Botanist, author and conservationist
“…the glory of the garden is not alone of scent and beauty before our eyes, but also of memories and associations that cannot be numbered…” 
Jean Galbraith was a respected botanist and much-loved author. Her great love of the Australian Landscape, wildflowers and native flora, and the beauty she observed while tending her garden were a constant source of inspiration. Throughout her life Jean shared her passion in gardening articles, botanical guides, children’s stories, and poetry.
Jean was born on her grandfather’s property – Mt Hope – in Tyers, Victoria. Jean’s grandparents and parents were keen gardeners who enthusiastically shared their knowledge with the children.
In 1914 at the age of 8, Jean’s family moved down the hill to their new home intending to build a ‘garden in the Valley’. This cottage they called “Dunedin” Jean considered to be “the very fabric of [her] being.” She lived, gardened, and wrote in Dunedin for 79 years. 
Jean’s formal education was interrupted by childhood illness. “I missed more school than I went to!” However Jean possessed an intelligent enquiring mind, she was an avid reader and learnt much from her time spent in the garden.
At age 14, Jean chose to stay at her beloved home rather than undertake further formal education in Melbourne. She began to earn an income writing gardening articles for the Leader newspaper.
“If I wanted some money, all I had to do was write for whatever subject they gave you for the week, to earn 2 and sixpence which was riches to me then!”
In 1922, at age 16, at a wildflower exhibition at Melbourne Town Hall, Jean connected with Botanist Mr. H.B. Williamson. A tutorship by written weekly correspondence began. Jean collected and posted hundreds of specimens for Williamson to classify. By 1928, they had identified 608 species. 
Jean joined the Field Naturalists Club in 1923 and was made a Life Member in 1959.
Two plants are named in Jean’s honour, Dampiera galbraithiana (1988) – a native shrub she discovered and Prostanthera galbraithiae (1993)- a native mint she co-discovered.
At age 19, Jean was commissioned to write articles for home gardeners under a pen name “Correa”. Jean’s joyful, expressive writing inspired readers to appreciate and grow Australian natives from the 1920s to the 1970s. For 50 years, Jean advocated for the conservation and planting of natives in monthly contributions to two magazines, “The Garden Lover” and “Victorian Naturalist.”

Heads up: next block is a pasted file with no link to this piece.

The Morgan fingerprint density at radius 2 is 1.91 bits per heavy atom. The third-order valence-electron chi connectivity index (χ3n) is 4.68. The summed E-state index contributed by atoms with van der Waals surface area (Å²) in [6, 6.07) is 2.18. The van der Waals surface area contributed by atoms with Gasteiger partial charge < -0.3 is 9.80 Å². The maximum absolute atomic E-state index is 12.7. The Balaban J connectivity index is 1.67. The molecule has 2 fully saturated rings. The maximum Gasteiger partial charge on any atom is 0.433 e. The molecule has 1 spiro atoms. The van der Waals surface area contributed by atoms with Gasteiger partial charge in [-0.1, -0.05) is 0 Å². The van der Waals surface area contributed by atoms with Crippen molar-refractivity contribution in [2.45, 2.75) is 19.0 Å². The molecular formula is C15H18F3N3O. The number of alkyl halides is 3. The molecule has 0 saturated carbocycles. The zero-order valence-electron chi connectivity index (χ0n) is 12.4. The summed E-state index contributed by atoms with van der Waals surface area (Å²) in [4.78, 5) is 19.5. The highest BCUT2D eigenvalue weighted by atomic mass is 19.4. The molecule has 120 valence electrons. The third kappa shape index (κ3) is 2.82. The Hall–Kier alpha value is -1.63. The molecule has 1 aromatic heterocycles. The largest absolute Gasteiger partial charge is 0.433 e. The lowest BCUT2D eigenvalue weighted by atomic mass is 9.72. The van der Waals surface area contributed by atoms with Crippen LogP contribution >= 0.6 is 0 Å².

In 1939 Jean produced a book called ‘Garden in a Valley;’ the story of how the Galbraith family made their beloved garden at Dunedin. This book became popular in the 1940s and the 1980s when it was reprinted, accompanied by photographs and illustrations.
In 1950, Jean’s guide “Wildflowers of Victoria” was the first accessible field guide to Victorian flora to be published. This text was re-printed in 1955 and in 1967 and became an indispensable resource for field naturalists, with Jean’s writings dubbed “glove box Bibles.”
At age 26, Jean Galbraith was a widely published author. She continued to garden and inspire others, writing articles, books and poetry in her beloved family cottage ‘Dunedin’ in Victoria’s Latrobe Valley until 6 years before her death, aged 92, in 1999.
This Biography has been written in consultation with the family of Jean Galbraith, Latrobe City Council and Traralgon & District Historical Society
Photograph: Jean Galbraith (1906-1999) in the early 1920s. Source: Latreille, A (1999).
Film : A Day with Jean Galbraith (Sun 20, Oct 2013) ABC Radio National Broadcast
Site: The Jean Galbraith Reserve Tyers
The first wildlife sanctuary and one of the first privately donated reserves in the State of Victoria, established with the assistance of the Native Plants Preservation Society, donated by the Galbraith family to the Shire of Traralgon in 1936.
The walk around the Reserve follows a 200m trail that has been created in honour of Jean Galbraith, a resident of the township of Tyers from 1906 – 1999.
This reserve is maintained by the Latrobe GLaWAC NRM crew and contractors on behalf of Latrobe City Council with support from the National Heritage Trust.